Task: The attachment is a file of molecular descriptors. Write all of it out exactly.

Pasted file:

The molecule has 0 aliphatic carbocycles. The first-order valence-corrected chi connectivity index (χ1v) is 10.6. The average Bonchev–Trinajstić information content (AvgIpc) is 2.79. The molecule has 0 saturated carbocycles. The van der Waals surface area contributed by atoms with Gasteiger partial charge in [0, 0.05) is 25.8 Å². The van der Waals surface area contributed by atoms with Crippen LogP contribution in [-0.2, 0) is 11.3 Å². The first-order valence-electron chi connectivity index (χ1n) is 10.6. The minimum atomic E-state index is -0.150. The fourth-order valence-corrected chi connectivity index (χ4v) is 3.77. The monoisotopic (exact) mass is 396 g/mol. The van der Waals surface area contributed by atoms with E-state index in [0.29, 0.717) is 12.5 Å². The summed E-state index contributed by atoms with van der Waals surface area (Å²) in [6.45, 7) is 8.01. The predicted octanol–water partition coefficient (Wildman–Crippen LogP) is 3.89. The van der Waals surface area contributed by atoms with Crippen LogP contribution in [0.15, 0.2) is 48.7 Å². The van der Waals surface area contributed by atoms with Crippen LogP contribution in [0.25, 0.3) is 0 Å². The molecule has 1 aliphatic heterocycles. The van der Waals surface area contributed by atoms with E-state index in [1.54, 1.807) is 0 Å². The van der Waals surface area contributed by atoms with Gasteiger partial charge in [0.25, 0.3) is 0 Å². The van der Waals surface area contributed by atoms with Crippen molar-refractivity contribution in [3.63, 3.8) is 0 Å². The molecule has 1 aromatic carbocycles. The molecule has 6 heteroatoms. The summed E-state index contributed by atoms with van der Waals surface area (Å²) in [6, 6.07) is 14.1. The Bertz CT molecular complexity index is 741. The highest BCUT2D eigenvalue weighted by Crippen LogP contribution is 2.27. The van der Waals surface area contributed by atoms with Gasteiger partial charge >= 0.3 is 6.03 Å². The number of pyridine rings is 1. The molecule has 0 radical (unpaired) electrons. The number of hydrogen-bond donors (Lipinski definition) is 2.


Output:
The molecule has 0 aliphatic carbocycles. The first-order valence-corrected chi connectivity index (χ1v) is 10.6. The average Bonchev–Trinajstić information content (AvgIpc) is 2.79. The molecule has 0 saturated carbocycles. The van der Waals surface area contributed by atoms with Gasteiger partial charge in [0, 0.05) is 25.8 Å². The van der Waals surface area contributed by atoms with Crippen LogP contribution in [-0.2, 0) is 11.3 Å². The first-order valence-electron chi connectivity index (χ1n) is 10.6. The minimum atomic E-state index is -0.150. The fourth-order valence-corrected chi connectivity index (χ4v) is 3.77. The monoisotopic (exact) mass is 396 g/mol. The van der Waals surface area contributed by atoms with E-state index in [0.29, 0.717) is 12.5 Å². The summed E-state index contributed by atoms with van der Waals surface area (Å²) in [6.45, 7) is 8.01. The predicted octanol–water partition coefficient (Wildman–Crippen LogP) is 3.89. The van der Waals surface area contributed by atoms with Crippen LogP contribution in [0.15, 0.2) is 48.7 Å². The van der Waals surface area contributed by atoms with Crippen LogP contribution in [0.25, 0.3) is 0 Å². The molecule has 1 aliphatic heterocycles. The van der Waals surface area contributed by atoms with E-state index in [1.54, 1.807) is 0 Å². The van der Waals surface area contributed by atoms with Gasteiger partial charge in [0.25, 0.3) is 0 Å². The van der Waals surface area contributed by atoms with Crippen molar-refractivity contribution in [3.63, 3.8) is 0 Å². The molecule has 1 aromatic carbocycles. The molecule has 6 heteroatoms. The summed E-state index contributed by atoms with van der Waals surface area (Å²) in [6, 6.07) is 14.1. The Bertz CT molecular complexity index is 741. The highest BCUT2D eigenvalue weighted by Crippen LogP contribution is 2.27. The van der Waals surface area contributed by atoms with Gasteiger partial charge >= 0.3 is 6.03 Å². The number of pyridine rings is 1. The molecule has 0 radical (unpaired) electrons. The number of hydrogen-bond donors (Lipinski definition) is 2.